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11

In SQL Server 2008, converting binary to a character representation became a lot faster and easier: CREATE TABLE dbo.X ( pk integer PRIMARY KEY, c1 integer NOT NULL, rv rowversion NOT NULL, rvc AS CONVERT(char(18), CONVERT(binary(8), rv), 1) ); Notice the style 1 option on the CONVERT to char. Also, the rowversion type is equivalent to ...


5

This type of formatting is generally best done in your application if possible. The problem is that the case expression returns a result based on the highest datatype precedence of any branch. So you would need to cast the final COUNT branch of your CASE to VARCHAR too as int has higher precedence than varchar. Also you should probably add year into your ...


5

Since BETWEEN is very problematic due to rounding of different date/time types and other problems, and since YYYY-MM-DD is not a safe format without the awkward T, an open-ended range using ISO standard full dates with no separators is a much better approach: WHERE Created >= '20141101' AND Created < '20141201';


4

It is ugly, but you can try: SELECT a, b::text FROM unnest(ARRAY[(1,'hello'), (3,'world')]) AS t(a integer, b unknown); This way the type defined in AS matches the output of unnest(), which you can cast to your needs in the SELECT list. You can try this in a small SQLFiddle.


4

I do not understand why the data is being converted from varchar to datetime when 'Created' is set to datetime The literals you are providing for comparison to the Created column are strings. To compare those literals with the datetime column, SQL Server attempts to convert the strings to datetime types, according to the rules of data type precedence. ...


3

You can do this without generating a warning by creating a type and casting the records to it: create type t as (a integer, b varchar(255)); select * from unnest(array[(1,'hello'), (3,'world')]::t[]); ┌───┬───────┐ │ a │ b │ ├───┼───────┤ │ 1 │ hello │ │ 3 │ world │ └───┴───────┘ tested on 9.4 and 9.3 (SQLFiddle here)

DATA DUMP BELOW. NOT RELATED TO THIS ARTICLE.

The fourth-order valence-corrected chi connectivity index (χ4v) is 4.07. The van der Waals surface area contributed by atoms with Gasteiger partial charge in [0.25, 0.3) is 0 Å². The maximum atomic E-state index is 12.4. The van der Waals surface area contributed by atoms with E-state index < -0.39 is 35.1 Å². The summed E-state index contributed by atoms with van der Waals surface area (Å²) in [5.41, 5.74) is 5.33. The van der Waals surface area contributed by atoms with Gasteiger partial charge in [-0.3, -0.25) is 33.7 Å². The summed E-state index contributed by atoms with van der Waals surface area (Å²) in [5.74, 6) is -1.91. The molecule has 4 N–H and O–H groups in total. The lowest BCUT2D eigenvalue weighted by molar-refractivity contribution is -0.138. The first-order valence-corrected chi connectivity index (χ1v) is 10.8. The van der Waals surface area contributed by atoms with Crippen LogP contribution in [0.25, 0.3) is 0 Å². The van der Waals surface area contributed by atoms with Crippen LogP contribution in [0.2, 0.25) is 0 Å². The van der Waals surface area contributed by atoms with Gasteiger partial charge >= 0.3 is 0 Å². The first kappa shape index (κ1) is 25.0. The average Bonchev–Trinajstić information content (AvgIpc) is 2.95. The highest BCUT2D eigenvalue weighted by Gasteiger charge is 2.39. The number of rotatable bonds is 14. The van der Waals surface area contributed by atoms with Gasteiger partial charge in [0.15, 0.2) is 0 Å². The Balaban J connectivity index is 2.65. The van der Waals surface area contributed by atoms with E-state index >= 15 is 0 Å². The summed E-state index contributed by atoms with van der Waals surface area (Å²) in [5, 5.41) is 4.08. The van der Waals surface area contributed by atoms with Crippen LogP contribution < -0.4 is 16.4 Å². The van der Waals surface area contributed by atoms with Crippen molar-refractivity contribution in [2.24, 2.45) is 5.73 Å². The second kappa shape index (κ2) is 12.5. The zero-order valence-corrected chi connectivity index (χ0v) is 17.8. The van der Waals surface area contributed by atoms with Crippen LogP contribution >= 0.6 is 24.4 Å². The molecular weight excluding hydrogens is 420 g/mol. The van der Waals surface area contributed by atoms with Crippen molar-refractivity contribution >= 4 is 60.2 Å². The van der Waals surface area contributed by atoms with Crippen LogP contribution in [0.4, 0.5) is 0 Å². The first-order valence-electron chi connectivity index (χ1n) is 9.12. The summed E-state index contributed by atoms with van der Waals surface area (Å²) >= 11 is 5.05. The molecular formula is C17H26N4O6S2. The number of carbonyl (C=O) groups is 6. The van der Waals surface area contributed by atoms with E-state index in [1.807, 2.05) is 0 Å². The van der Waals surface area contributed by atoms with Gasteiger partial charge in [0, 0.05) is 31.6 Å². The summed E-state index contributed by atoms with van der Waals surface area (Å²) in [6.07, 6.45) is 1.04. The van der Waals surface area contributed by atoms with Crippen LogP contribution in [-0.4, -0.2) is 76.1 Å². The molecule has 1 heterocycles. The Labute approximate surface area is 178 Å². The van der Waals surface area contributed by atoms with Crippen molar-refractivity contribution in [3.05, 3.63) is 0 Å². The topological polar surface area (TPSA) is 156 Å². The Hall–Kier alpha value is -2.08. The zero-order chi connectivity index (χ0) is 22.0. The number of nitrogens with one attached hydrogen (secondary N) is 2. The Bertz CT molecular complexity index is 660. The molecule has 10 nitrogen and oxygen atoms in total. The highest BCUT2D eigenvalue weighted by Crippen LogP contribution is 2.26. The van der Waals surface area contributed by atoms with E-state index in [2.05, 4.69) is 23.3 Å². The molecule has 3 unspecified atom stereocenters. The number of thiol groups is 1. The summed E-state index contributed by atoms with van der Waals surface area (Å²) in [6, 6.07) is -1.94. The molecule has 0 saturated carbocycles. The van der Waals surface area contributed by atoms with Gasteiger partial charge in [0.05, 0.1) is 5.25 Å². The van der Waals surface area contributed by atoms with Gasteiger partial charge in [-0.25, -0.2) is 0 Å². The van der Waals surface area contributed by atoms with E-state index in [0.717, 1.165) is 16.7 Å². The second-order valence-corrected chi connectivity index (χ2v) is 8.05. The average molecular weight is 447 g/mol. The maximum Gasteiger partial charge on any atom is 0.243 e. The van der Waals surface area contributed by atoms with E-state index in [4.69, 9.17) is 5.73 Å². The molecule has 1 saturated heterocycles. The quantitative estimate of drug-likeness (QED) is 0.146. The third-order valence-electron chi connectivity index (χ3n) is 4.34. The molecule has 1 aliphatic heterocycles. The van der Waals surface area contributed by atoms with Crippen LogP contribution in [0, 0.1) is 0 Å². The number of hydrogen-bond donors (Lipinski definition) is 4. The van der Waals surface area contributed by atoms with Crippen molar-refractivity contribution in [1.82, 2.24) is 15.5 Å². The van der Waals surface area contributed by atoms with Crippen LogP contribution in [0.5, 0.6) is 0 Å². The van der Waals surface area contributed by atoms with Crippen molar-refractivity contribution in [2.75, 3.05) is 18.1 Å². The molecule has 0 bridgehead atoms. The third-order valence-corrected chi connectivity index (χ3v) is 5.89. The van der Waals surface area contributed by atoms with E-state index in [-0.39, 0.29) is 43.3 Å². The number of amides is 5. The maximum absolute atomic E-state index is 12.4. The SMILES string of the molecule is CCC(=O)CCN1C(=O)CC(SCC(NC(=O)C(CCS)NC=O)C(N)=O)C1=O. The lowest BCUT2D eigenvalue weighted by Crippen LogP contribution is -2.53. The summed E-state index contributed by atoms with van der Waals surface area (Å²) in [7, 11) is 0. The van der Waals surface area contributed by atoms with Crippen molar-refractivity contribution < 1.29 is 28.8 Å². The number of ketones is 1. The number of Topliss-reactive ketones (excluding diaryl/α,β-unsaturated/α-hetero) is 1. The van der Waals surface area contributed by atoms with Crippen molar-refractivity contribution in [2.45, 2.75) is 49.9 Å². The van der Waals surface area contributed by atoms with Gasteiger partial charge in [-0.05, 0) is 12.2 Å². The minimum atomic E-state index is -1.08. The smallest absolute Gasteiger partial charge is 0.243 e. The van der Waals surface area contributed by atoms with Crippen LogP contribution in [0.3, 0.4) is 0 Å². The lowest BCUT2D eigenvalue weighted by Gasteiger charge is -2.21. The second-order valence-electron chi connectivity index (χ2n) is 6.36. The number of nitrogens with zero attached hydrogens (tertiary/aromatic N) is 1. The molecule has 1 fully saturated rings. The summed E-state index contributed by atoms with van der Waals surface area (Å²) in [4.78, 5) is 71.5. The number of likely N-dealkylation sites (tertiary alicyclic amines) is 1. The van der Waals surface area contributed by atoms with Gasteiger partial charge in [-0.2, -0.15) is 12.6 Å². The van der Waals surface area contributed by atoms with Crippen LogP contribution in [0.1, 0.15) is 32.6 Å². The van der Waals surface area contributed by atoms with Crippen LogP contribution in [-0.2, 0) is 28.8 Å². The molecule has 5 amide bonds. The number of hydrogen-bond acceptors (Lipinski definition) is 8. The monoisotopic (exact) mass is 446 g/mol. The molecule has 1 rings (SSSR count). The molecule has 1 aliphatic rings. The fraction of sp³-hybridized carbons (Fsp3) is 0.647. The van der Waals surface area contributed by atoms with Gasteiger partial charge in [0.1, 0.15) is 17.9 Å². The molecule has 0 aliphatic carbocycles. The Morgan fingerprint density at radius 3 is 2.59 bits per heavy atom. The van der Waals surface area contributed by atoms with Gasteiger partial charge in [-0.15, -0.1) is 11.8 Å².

3

I checked your profile and saw that you are in the UK. If your sql server is set to use the dateformat dmy then that explains your issue. Without using the 'T' instead of the space in the datetime string, Sql Server won't recognize it as ISO8601 format. Try this: select count(*) from dbo.profile where [created] between ...


2

To convert an hexadecimal string to characters, the encoding must be specified. This is necessary because the same series of bytes may produce different characters depending on their encoding. For instance, if the hex codes represent an utf-8 string, use: select convert_from(decode(your_hex_string, 'hex'), 'utf-8'); If the encoding is not supported by ...


2

Another alternative, I recommend using ODBC datetime literals. Despite their name they do not require you connect via ODBC. They bypass the usual conversion rules in SQL Server and are always interpreted as a datetime. SELECT COUNT(*) FROM dbo.profile WHERE [Created] BETWEEN {TS '2014-11-01 00:00:00.000'} AND {TS '2014-11-30 23:59:59.997'}; ...


1

in 5.6.12: (Well, not really an answer, but more info.) mysql> insert into se108833 (product_id,product_id_nn) values ('',''); Query OK, 1 row affected, 2 warnings (0.00 sec) mysql> show warnings; +---------+------+-----------------------------------------------------------------+ | Level | Code | Message ...


1

As you mention you string value format is in 21/11/2105 then you can try following one Alter table table name alter column column name datetime NULL ( null is optional if you want to allow null value to your field). Note that if the column contain string value like "abc" (other than date format value) then it will show error as conversion fail.


1

As you probably have already found out, dates should be stored as dates and not as their human readable representation (varchar). In order to convert from string to date, you have to use the conversion functions available in your version of SQL Server (which seems to be 2014 if it is the same as Management Studio). In this case, you can use the PARSE ...


1

Should do it: SELECT a, b FROM unnest(ARRAY[(1,varchar 'hello'), (3,varchar 'world')]) AS t(a integer, b varchar(255));


1

Dates in Clarion TPS files are stored as a Clarion Long, which is an integer. They are defined as the # of days elapsed since December 28, 1800. The valid Clarion Standard Date range is January 1, 1801 through December 31, 9999 February 27, 2015 - the date Nimoy died - is Clarion date 78,223. A Clarion String is a CHAR. A Clarion Cstring is a VARCHAR - ...


1

You need the USING clause to ALTER TABLE ... TYPE ..., e.g.: ALTER TABLE mytable ALTER COLUMN "Longitude" TYPE NUMERIC(14, 11) USING ("Longditude"::NUMERIC(14,11)), ALTER COLUMN "Latitude" TYPE NUMERIC(14, 11) USING ("Latitude"::NUMERIC(14,11)); assuming you want a numeric with precision 14 and scale 11 and your columns really do have an ...


1

The first thing I would do is identify rows where those 6 characters can't possibly be an integer. SELECT ProcessInstanceAppianID, ProcessInstanceDescription FROM InternalUseOnly.dbo.processinstance WHERE RIGHT(ProcessInstanceDescription, 6) NOT LIKE '[0-9][0-9][0-9][0-9][0-9][0-9]'; Then fix that data or somehow exclude it from the results. ...



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